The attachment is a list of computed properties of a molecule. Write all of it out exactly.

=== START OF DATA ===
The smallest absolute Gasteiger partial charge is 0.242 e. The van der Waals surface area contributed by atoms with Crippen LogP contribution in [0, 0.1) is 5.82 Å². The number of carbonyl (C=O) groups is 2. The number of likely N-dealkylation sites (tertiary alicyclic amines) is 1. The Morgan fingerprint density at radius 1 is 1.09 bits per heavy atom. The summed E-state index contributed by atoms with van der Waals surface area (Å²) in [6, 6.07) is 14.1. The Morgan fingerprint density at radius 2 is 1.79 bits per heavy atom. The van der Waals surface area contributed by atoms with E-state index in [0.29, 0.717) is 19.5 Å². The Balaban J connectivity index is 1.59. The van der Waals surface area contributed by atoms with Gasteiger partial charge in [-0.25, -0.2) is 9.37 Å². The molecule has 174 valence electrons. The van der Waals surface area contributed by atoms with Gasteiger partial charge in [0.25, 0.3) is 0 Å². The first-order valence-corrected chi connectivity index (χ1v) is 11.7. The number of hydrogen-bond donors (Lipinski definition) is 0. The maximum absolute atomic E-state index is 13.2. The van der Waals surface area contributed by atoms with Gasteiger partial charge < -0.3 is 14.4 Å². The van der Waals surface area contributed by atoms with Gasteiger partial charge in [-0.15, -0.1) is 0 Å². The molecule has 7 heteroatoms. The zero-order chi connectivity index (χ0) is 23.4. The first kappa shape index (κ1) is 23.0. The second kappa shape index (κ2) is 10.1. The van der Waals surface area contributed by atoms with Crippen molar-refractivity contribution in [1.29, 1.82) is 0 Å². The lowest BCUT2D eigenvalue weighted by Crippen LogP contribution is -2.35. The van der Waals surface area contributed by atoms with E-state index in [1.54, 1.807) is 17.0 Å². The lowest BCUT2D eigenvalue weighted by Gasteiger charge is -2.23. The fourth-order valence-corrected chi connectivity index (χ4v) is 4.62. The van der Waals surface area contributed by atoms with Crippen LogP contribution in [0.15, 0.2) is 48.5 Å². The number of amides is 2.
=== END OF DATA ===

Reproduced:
The smallest absolute Gasteiger partial charge is 0.242 e. The van der Waals surface area contributed by atoms with Crippen LogP contribution in [0, 0.1) is 5.82 Å². The number of carbonyl (C=O) groups is 2. The number of likely N-dealkylation sites (tertiary alicyclic amines) is 1. The Morgan fingerprint density at radius 1 is 1.09 bits per heavy atom. The summed E-state index contributed by atoms with van der Waals surface area (Å²) in [6, 6.07) is 14.1. The Morgan fingerprint density at radius 2 is 1.79 bits per heavy atom. The van der Waals surface area contributed by atoms with E-state index in [0.29, 0.717) is 19.5 Å². The Balaban J connectivity index is 1.59. The van der Waals surface area contributed by atoms with Gasteiger partial charge in [-0.25, -0.2) is 9.37 Å². The molecule has 174 valence electrons. The van der Waals surface area contributed by atoms with Gasteiger partial charge in [0.25, 0.3) is 0 Å². The first-order valence-corrected chi connectivity index (χ1v) is 11.7. The number of hydrogen-bond donors (Lipinski definition) is 0. The maximum absolute atomic E-state index is 13.2. The van der Waals surface area contributed by atoms with Gasteiger partial charge < -0.3 is 14.4 Å². The van der Waals surface area contributed by atoms with Gasteiger partial charge in [-0.15, -0.1) is 0 Å². The molecule has 7 heteroatoms. The zero-order chi connectivity index (χ0) is 23.4. The first kappa shape index (κ1) is 23.0. The second kappa shape index (κ2) is 10.1. The van der Waals surface area contributed by atoms with Crippen molar-refractivity contribution in [1.29, 1.82) is 0 Å². The lowest BCUT2D eigenvalue weighted by Crippen LogP contribution is -2.35. The van der Waals surface area contributed by atoms with E-state index in [1.54, 1.807) is 17.0 Å². The lowest BCUT2D eigenvalue weighted by Gasteiger charge is -2.23. The fourth-order valence-corrected chi connectivity index (χ4v) is 4.62. The van der Waals surface area contributed by atoms with Crippen LogP contribution in [0.15, 0.2) is 48.5 Å². The number of amides is 2.